We didn't know what to do with the donation we received. God knew, though.
Posted in , Oct 22, 2013
One-hundred-ninety-three boxes of cereal filled up the storage room of the Canby Center, the Christian community outreach organization and food pantry where my husband serves as director and I volunteer. Cheerios, Corn Flakes, Wheaties, Raisin Bran, Life, Honey Bunches of Oats, every cereal you could think of.
They’d arrived Monday morning by truck, brought to us by the cheerful manager of the Burgerville franchise nearby. “Our cereal box drive was a great success,” he declared. He’d offered a free milkshake to anyone who participated.
My husband thanked him for the generous donation, but as nice as it was, I worried it was a waste. How would we ever distribute so many boxes?
“Be grateful,” my husband told me. “God will show us what to do with them.”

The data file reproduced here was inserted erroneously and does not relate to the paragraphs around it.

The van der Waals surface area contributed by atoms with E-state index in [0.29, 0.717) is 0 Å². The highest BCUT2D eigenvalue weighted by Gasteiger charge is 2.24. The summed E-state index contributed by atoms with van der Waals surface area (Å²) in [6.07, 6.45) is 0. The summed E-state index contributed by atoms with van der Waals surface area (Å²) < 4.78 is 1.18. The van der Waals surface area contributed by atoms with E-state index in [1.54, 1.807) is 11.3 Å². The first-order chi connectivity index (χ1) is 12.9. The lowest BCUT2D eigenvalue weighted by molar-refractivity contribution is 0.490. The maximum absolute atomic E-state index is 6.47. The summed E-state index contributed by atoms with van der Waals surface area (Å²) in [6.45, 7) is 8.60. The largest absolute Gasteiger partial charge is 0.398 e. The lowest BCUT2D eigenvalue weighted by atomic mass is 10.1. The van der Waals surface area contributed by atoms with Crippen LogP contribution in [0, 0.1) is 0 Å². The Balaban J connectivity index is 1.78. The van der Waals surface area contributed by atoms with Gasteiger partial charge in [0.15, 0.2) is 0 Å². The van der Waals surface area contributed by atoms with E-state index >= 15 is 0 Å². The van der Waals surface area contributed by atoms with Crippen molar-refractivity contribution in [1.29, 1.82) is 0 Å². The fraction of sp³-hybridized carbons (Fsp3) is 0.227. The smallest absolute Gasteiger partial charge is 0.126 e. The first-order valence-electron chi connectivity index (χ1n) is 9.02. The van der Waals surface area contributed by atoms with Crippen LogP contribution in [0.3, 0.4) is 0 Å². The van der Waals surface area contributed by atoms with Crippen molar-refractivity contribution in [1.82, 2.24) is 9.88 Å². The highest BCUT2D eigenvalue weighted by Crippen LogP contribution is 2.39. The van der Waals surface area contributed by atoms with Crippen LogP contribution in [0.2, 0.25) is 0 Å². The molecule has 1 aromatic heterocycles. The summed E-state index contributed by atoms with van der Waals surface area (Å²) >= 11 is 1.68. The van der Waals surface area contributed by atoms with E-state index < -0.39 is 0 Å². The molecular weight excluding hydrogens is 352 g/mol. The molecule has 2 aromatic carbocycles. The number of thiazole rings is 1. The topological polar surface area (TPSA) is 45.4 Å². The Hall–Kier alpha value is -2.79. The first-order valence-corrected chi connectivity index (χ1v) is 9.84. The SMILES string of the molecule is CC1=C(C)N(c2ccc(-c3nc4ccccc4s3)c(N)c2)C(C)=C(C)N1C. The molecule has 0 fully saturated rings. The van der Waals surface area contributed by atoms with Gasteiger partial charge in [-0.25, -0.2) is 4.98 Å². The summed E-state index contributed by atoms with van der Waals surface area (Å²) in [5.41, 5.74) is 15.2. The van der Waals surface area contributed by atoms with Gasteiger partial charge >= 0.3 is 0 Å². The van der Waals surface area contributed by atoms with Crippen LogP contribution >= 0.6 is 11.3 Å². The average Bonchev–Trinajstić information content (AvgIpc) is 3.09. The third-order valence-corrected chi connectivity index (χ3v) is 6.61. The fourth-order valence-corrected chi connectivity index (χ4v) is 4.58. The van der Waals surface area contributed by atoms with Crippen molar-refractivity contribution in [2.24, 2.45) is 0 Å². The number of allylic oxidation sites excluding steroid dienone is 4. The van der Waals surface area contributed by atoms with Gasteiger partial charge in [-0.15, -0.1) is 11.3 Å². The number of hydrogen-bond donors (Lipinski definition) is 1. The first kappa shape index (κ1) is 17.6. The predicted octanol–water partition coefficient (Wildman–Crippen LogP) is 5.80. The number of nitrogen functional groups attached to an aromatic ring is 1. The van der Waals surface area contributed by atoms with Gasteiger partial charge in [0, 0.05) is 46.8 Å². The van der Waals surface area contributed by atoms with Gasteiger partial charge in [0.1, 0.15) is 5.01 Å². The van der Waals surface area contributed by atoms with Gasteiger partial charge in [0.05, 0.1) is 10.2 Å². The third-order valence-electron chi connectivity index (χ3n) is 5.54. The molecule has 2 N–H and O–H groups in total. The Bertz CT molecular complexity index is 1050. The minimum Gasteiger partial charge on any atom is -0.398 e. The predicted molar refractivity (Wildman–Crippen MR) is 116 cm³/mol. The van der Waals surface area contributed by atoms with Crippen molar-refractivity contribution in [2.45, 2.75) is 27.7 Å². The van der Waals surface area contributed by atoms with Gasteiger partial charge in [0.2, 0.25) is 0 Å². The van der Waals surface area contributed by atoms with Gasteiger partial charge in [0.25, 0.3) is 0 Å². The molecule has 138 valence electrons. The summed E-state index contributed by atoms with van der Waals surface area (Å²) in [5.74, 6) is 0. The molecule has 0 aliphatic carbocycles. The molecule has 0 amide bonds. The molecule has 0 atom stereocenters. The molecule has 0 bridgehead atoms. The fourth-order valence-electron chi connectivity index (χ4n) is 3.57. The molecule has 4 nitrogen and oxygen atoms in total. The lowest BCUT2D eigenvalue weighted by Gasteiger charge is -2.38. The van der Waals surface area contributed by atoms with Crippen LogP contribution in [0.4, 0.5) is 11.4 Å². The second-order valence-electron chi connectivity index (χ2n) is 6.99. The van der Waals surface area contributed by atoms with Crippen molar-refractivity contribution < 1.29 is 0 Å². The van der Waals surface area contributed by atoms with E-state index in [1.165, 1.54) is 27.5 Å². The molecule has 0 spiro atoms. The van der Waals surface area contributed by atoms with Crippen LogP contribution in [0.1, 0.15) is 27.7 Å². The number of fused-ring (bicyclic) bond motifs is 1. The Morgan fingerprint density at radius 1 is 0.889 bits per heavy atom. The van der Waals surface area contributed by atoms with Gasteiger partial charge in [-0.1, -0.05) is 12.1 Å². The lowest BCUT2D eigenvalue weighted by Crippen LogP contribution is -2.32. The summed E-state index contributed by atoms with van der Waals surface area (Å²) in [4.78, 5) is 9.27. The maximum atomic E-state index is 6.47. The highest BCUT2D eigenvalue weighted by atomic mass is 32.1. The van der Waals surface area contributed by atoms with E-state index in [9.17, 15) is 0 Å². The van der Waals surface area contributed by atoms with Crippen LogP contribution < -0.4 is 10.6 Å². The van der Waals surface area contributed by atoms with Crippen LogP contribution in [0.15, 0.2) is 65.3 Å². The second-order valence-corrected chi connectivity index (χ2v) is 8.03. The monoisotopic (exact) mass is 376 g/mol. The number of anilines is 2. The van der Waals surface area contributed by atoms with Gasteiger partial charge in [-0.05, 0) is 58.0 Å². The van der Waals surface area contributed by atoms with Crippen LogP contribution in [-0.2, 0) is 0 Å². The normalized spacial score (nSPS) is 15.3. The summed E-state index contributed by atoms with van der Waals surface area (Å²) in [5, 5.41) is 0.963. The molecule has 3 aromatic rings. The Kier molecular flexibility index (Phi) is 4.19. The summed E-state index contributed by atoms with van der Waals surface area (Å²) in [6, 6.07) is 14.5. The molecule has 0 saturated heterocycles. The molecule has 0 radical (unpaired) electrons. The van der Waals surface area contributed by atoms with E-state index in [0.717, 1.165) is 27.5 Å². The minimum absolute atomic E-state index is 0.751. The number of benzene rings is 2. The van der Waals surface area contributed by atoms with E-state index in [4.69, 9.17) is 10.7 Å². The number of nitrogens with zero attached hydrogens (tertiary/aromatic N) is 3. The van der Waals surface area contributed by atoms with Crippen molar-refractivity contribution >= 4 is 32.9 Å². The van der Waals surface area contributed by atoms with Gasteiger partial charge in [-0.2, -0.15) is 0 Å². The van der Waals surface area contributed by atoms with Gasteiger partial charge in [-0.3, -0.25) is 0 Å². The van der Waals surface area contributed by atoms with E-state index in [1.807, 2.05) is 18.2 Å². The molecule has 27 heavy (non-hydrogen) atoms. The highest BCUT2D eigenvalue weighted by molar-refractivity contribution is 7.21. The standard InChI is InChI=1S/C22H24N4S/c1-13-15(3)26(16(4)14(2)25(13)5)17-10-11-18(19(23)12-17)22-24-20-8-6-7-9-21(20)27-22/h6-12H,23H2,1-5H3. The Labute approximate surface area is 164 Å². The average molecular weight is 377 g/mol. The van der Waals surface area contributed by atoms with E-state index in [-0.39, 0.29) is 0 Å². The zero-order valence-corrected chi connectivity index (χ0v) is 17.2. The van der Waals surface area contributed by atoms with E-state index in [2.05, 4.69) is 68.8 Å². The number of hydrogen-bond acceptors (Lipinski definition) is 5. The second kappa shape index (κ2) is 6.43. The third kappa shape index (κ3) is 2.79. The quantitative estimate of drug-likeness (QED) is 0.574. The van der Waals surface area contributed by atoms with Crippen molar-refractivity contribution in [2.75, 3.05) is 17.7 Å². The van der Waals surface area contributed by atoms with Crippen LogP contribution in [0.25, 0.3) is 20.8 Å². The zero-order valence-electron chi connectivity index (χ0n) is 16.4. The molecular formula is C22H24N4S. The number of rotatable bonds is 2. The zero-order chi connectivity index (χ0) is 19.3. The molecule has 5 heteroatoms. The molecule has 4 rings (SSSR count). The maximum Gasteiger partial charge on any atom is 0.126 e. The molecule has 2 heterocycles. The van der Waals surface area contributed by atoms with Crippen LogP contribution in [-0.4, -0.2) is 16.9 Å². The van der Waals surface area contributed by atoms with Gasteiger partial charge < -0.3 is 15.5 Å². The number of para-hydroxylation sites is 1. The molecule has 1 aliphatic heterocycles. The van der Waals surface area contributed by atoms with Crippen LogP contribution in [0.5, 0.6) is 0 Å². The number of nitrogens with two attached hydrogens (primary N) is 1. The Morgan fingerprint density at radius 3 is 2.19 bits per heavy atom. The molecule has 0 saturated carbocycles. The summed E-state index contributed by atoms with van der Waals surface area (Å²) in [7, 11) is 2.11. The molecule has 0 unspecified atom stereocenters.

We’re always looking for food donations, but non-perishable items. Canned goods, mostly. We hadn’t asked Burgerville to do the cereal box drive—it had been initiated by another Oregon food bank that sometimes partnered with us.
Instead, I wished they could have collected money for us to put towards our job training programs or our rental assistance fund. That could go a long way in helping the people in need who came to us daily. I wasn’t sure what help cereal would prove to be.
“Well, maybe the cereal can be snacks for our afterschool program,” I suggested, as if that would put a dent in the supply.
Two days later, my husband received an email from a teacher at a nearby public school that matriculated many at-risk kids who came from impoverished homes. “Come take a look, hon,” he said.
“Students on the free meal program aren’t getting enough to eat,” the teacher wrote. Kids were arriving at school without having eaten anything at home. “Lunches are pre-portioned and we have nothing else to feed them.
"Is there any way the Canby center can provide breakfast items for the remainder of the school year?”
My husband smiled at me. “I think I know where we can find 193 boxes of cereal.”